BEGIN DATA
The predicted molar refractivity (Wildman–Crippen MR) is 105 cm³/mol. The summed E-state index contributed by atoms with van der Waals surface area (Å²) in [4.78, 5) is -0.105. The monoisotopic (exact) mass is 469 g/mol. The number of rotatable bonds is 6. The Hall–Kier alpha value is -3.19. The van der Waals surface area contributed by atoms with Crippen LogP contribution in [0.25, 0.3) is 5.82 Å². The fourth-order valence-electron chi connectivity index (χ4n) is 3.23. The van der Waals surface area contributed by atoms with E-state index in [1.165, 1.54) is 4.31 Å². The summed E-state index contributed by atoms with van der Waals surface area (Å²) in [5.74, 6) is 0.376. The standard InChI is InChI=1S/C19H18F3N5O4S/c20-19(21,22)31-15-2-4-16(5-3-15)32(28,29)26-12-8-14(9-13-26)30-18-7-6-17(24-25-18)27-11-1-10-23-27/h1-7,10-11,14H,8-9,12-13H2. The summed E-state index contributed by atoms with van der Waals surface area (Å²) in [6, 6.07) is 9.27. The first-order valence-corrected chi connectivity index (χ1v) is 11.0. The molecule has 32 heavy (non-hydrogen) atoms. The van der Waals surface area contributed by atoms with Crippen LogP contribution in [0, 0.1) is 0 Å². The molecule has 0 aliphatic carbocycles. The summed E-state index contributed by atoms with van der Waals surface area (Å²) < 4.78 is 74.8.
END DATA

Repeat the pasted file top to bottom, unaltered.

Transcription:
The predicted molar refractivity (Wildman–Crippen MR) is 105 cm³/mol. The summed E-state index contributed by atoms with van der Waals surface area (Å²) in [4.78, 5) is -0.105. The monoisotopic (exact) mass is 469 g/mol. The number of rotatable bonds is 6. The Hall–Kier alpha value is -3.19. The van der Waals surface area contributed by atoms with Crippen LogP contribution in [0.25, 0.3) is 5.82 Å². The fourth-order valence-electron chi connectivity index (χ4n) is 3.23. The van der Waals surface area contributed by atoms with E-state index in [1.165, 1.54) is 4.31 Å². The summed E-state index contributed by atoms with van der Waals surface area (Å²) in [5.74, 6) is 0.376. The standard InChI is InChI=1S/C19H18F3N5O4S/c20-19(21,22)31-15-2-4-16(5-3-15)32(28,29)26-12-8-14(9-13-26)30-18-7-6-17(24-25-18)27-11-1-10-23-27/h1-7,10-11,14H,8-9,12-13H2. The summed E-state index contributed by atoms with van der Waals surface area (Å²) in [6, 6.07) is 9.27. The first-order valence-corrected chi connectivity index (χ1v) is 11.0. The molecule has 32 heavy (non-hydrogen) atoms. The van der Waals surface area contributed by atoms with Crippen LogP contribution in [0, 0.1) is 0 Å². The molecule has 0 aliphatic carbocycles. The summed E-state index contributed by atoms with van der Waals surface area (Å²) < 4.78 is 74.8.